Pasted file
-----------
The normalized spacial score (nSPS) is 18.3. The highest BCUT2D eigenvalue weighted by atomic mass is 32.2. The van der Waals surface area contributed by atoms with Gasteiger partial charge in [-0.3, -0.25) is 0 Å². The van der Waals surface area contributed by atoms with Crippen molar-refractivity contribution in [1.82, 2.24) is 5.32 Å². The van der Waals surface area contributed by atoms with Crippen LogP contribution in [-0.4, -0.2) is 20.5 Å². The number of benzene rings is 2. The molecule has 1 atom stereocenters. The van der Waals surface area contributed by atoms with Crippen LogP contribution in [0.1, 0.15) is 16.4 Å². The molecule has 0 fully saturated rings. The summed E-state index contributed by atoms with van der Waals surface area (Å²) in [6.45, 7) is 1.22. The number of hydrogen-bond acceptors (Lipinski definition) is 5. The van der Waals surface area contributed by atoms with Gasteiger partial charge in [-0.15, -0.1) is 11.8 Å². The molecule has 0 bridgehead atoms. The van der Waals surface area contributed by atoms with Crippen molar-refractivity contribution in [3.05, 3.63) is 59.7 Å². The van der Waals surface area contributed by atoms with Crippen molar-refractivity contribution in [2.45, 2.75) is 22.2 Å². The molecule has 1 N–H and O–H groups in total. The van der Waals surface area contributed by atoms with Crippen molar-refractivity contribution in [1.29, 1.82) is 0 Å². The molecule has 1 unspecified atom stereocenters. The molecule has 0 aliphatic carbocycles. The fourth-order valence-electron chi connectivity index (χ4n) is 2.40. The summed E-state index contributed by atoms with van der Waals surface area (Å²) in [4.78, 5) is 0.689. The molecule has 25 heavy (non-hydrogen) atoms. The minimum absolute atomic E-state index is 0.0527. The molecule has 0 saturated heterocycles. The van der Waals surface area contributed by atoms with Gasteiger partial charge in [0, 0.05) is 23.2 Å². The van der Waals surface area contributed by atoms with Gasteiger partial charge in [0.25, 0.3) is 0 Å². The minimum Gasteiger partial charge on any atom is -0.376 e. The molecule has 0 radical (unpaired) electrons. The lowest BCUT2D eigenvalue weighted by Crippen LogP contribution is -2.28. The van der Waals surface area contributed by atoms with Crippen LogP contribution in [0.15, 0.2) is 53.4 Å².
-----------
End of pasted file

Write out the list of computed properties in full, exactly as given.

The normalized spacial score (nSPS) is 18.3. The highest BCUT2D eigenvalue weighted by atomic mass is 32.2. The van der Waals surface area contributed by atoms with Gasteiger partial charge in [-0.3, -0.25) is 0 Å². The van der Waals surface area contributed by atoms with Crippen molar-refractivity contribution in [1.82, 2.24) is 5.32 Å². The van der Waals surface area contributed by atoms with Crippen LogP contribution in [-0.4, -0.2) is 20.5 Å². The number of benzene rings is 2. The molecule has 1 atom stereocenters. The van der Waals surface area contributed by atoms with Crippen LogP contribution in [0.1, 0.15) is 16.4 Å². The molecule has 0 fully saturated rings. The summed E-state index contributed by atoms with van der Waals surface area (Å²) in [6.45, 7) is 1.22. The number of hydrogen-bond acceptors (Lipinski definition) is 5. The van der Waals surface area contributed by atoms with Gasteiger partial charge in [-0.15, -0.1) is 11.8 Å². The molecule has 0 bridgehead atoms. The van der Waals surface area contributed by atoms with Crippen molar-refractivity contribution in [3.05, 3.63) is 59.7 Å². The van der Waals surface area contributed by atoms with Crippen molar-refractivity contribution in [2.45, 2.75) is 22.2 Å². The molecule has 1 N–H and O–H groups in total. The van der Waals surface area contributed by atoms with Crippen molar-refractivity contribution in [1.29, 1.82) is 0 Å². The molecule has 1 unspecified atom stereocenters. The molecule has 0 aliphatic carbocycles. The fourth-order valence-electron chi connectivity index (χ4n) is 2.40. The summed E-state index contributed by atoms with van der Waals surface area (Å²) in [4.78, 5) is 0.689. The molecule has 25 heavy (non-hydrogen) atoms. The minimum absolute atomic E-state index is 0.0527. The molecule has 0 saturated heterocycles. The van der Waals surface area contributed by atoms with Gasteiger partial charge in [0, 0.05) is 23.2 Å². The van der Waals surface area contributed by atoms with Gasteiger partial charge in [0.25, 0.3) is 0 Å². The minimum Gasteiger partial charge on any atom is -0.376 e. The molecule has 0 radical (unpaired) electrons. The lowest BCUT2D eigenvalue weighted by Crippen LogP contribution is -2.28. The van der Waals surface area contributed by atoms with Crippen LogP contribution in [0.15, 0.2) is 53.4 Å².